Fagus orientalis

From Wikipedia, the free encyclopedia
Jump to: navigation, search
Oriental Beech
Fagus orientalis-dkrb(2).jpg
Oriental Beech foliage, fruits and trunk.
Scientific classification
Kingdom: Plantae
(unranked): Angiosperms
(unranked): Eudicots
(unranked): Rosids
Order: Fagales
Family: Fagaceae
Genus: Fagus
Species: F. orientalis
Binomial name
Fagus orientalis
Lipsky

Fagus orientalis, the Oriental Beech, is a deciduous tree in the beech family Fagaceae. The natural range extends from southeast Bulgaria's Strandja mountain through northwest Turkey east to the Caucasus and Alborz Mountains of Iran. It is restricted to mountain forests, at 500–2,100 m (1,600–6,900 ft) of altitude. The Oriental beech has colonized even lower altitudes in the Strandja mountain of Bulgaria as low as 200–300 m (660–980 ft) above sea-level, due to the unique local micro-climate, where it forms typical Oriental beech-Rhododendron ponticum forests as well as with other evergreen shrubs. It is a large tree, capable of reaching heights of up to 45 m (148 ft) tall and 3 m (9.8 ft) trunk diameter, though more typically 25–35 m (82–115 ft) tall and up to 1.5 m (4 ft 11 in) trunk diameter. It is closely related to the European Beech (F. sylvatica), and intergrades with it in the Balkans and northwest Turkey; these hybrids with European Beech are named Fagus × taurica.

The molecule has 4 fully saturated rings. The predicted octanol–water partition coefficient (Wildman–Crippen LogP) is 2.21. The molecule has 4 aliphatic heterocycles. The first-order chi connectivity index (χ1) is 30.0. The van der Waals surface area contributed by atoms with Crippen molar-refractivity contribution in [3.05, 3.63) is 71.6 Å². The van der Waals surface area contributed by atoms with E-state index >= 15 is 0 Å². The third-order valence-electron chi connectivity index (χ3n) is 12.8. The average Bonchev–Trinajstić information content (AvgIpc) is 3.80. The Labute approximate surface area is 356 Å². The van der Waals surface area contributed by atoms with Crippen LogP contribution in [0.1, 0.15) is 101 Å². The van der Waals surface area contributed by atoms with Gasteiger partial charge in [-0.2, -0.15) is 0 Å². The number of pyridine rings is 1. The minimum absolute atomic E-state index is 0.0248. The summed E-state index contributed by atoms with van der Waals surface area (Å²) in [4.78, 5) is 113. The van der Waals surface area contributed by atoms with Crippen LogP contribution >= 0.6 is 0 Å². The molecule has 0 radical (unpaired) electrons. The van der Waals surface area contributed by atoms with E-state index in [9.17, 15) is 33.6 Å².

The leaves are alternate, simple, and entire or with a slightly crenate margin, 7–15 cm (2.8–5.9 in) long and 5–9 cm (2.0–3.5 in) broad, with 7–13 veins on each side of the leaf (6–7 veins in F. sylvatica). The buds are long and slender, 15–30 millimetres (0.59–1.18 in) long and 2–3 mm (0.079–0.118 in) thick, but thicker, till 4–5 mm (0.16–0.20 in), where the buds include flower buds.

The flowers are small catkins which appear shortly after the leaves in spring. The seeds are small triangular nuts 15–20 mm (0.59–0.79 in) long and 7–10 mm (0.28–0.39 in) wide at the base; there are two nuts in each cupule, maturing in the autumn 5–6 months after pollination; the cupule differs from that of European Beech in having flattened, slightly leaf-like appendages at the base (slender, soft spines in European Beech).

Sources[edit]